Do prescribed secure passwords really result in better security?
I was excited to hear that Buzzword is in public beta so I tried to sign up this morning only to be greeted with an error message: "A password must be at least 6 characters, with at least one alphabetic and one non-alphabetic character."
It's not as bad a policy as some applications have (my favorite is "Your password must be between 6 and 8 characters long and must contain at least one number and at least one non-number, non-alphabetical character). Or, even worse still, I've actually seen an application that generated a password for me and then didn't give me the option of changing it (thankfully, I've only run into that train-wreck once).
These policies are bad because, whether we like it or not, most people use the same password (or several different ones) for different services. Yes, it's not ideal for security but it is the reality we are faced with. Given this, you can either let people use their existing passwords or dictate that they create a new one for your application. Whenever an application forces me to do this, I guarantee that I will forget this password. And what do most people do when they know they'll forget a password? That's right: they write it down somewhere. And how are most successful hack attacks carried out? You guessed it: through social engineering and by rummaging through offices and/or garbage bags for little pieces of paper with passwords on them.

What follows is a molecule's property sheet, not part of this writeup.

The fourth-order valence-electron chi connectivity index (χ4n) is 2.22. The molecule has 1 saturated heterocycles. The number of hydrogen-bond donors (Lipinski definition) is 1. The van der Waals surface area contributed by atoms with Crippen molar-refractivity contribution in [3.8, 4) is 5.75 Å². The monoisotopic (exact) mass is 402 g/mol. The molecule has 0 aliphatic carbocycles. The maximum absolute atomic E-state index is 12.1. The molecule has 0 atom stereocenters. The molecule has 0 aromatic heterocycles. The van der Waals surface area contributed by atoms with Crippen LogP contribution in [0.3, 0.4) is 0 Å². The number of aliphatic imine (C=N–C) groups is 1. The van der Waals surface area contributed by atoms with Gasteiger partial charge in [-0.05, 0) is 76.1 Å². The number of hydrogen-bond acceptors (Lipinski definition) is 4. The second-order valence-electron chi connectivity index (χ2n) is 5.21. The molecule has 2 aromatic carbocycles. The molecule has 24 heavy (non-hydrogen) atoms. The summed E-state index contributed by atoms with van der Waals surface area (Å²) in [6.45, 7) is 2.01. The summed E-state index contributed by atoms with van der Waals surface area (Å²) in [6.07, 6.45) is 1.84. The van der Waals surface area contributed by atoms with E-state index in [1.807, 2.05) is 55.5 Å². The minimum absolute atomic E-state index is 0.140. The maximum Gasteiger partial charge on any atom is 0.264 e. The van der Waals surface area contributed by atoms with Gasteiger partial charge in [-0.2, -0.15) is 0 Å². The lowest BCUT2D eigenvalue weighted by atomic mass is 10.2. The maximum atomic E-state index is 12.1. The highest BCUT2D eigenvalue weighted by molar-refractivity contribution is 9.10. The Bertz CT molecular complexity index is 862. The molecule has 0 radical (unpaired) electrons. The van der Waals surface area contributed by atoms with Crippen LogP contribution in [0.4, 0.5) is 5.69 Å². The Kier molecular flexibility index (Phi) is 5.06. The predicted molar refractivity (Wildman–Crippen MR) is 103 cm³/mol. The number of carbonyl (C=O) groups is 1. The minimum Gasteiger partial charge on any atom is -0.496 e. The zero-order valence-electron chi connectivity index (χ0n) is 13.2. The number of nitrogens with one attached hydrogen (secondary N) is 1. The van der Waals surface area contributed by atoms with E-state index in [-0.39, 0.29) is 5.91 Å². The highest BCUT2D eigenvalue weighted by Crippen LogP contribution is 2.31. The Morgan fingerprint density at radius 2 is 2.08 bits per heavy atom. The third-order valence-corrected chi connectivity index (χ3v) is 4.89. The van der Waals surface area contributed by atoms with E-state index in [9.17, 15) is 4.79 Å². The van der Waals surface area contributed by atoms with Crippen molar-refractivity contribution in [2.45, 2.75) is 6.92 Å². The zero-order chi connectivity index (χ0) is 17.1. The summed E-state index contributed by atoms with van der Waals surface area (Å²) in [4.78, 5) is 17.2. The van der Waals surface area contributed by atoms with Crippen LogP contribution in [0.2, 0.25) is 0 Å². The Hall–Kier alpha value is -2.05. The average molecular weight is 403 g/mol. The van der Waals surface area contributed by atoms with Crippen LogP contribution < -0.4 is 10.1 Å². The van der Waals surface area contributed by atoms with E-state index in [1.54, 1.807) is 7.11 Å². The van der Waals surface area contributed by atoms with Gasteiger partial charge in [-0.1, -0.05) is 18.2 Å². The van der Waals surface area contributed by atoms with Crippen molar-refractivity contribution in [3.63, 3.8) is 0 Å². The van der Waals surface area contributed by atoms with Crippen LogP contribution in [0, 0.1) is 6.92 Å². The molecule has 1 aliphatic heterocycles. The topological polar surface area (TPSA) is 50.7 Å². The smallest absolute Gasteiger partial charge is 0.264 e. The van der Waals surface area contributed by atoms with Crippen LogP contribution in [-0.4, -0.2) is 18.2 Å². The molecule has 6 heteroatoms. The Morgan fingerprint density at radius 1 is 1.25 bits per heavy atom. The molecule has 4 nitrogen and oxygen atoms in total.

That little yellow post-it that you just wrote your new eight character super strong Buzzword password on and stuck to your monitor at work is more of a security risk than the six character password you usually use for stuff that you have locked away safely in your head.
Update: I also just noticed that the Buzzword login page is being served over HTTP. Of course, they may be making an HTTPS call in the application but, if they're not, it means that your lovely strong password is open to everyone else on the network to see as it travels in clear text over the Internet.